Others came up with demands that the Holy Ghost be explained as a separate or non-separate member of the Godhead, though it was eventually agreed (in a later conference, held in Constantinople in 381) that the Spirit was a "fully divine person." 

There were many other opposing views, some of which are listed in Wikipedia's article about the Council. 


Finally, though, Constantine ordered the bishops to come up with a creed and vote on it. The majority favored the Athanasius version, which was accepted; and Constantine ordered all of Arius's books burned and anyone who continued to follow him excommunicated, exiled, and/or executed.

But this wasn't the end of it. Arianism and other doctrines continued to prevail in many areas for decades, even after the council in Constantinople. Athanasius fought for his view, even though he was removed from his bishop's see five times between Nicaea and Constantinople.

Here's an interesting apologist's explanation of this history, apparently prompted by a discussion with a Latter-day Saint friend, because it addresses specifically issues raised in a conversation, without, however, addressing the LDS doctrine.

Madame L is no expert on this subject, though she has read a bit about it (and not just in Wikipedia). For readers who want to understand the history of Christianity in the period after the deaths of the original apostles and the Nicene Creed, she recommends particularly these two books, which she found in her local library: "Turning Points: Decisive Moments in the History of Christianity," by Mark A. Noll; and "The Oxford Illustrated History of Christianity," edited by John McManners.

Madame L summarizes some of the history here only to show how the Nicene Creed was decided upon and to emphasize, in contrast, that the doctrine of the Church of Jesus Christ of Latter-day Saints about the nature of God is based on scriptural record and modern revelation.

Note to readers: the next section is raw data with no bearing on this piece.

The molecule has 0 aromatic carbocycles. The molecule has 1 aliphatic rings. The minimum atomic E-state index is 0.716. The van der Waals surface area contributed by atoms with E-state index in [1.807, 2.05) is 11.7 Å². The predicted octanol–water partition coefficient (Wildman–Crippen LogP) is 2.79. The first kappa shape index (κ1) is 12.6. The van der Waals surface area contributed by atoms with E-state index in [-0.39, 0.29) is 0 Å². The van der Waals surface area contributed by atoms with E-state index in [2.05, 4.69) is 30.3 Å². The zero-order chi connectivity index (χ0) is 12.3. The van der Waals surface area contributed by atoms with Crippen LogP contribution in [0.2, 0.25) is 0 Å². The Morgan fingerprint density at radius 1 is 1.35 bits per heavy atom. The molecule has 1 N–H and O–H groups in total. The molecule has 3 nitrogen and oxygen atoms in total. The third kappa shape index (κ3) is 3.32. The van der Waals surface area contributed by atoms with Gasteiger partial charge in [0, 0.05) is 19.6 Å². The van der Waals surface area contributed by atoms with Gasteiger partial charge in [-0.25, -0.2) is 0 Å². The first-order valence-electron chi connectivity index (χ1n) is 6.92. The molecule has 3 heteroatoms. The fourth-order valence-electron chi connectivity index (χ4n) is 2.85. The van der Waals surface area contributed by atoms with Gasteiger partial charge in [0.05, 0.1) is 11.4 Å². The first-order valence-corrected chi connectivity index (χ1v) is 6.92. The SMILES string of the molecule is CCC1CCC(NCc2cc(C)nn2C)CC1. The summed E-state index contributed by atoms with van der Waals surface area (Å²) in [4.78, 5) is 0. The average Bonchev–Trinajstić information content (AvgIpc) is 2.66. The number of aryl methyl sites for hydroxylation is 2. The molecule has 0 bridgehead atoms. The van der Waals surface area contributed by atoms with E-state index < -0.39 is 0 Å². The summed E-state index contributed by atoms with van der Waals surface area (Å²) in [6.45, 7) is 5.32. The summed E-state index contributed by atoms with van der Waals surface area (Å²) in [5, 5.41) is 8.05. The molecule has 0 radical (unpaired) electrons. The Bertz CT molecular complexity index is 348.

The arguments supposedly settled by the issuing of the Nicene Creed still rage,  even within sects and congregations that generally accept the creed. 

But here's the thing, Dear Christian Friend: Mormons do NOT accept Arianism, which claims that Christ is  inferior to God the Father. Nor do we subscribe to the Nicene Creed, which is why we are often branded as a non-Christian cult.

Here's what Mormons believe about the Godhead: "We believe in God the Eternal Father, and in His Son, Jesus Christ, and in the Holy Ghost." 

For more, please go to www.lds.org and search under "Godhead," where you will find many articles such as this one, by Elder Dallin H. Oaks, and this one, by Elder Jeffrey R. Holland, explaining our beliefs.

Sincerely, 

Madame L

1 comment:

Jeff said...

So... Someone accusing me of not being a christian is REALLY saying I don't agree with his version of the Godhead - which is contrary to the scripture he says he reads, AND was decided at a political slap-fight.

I don't feel so bad about that accusation anymore. He can HAVE it.
~~~~~
PS: Ol' "Slap Nick" was subsequently declared a saint of the Roman Catholic church. Pretty good job, Saint Nick!
~~~~~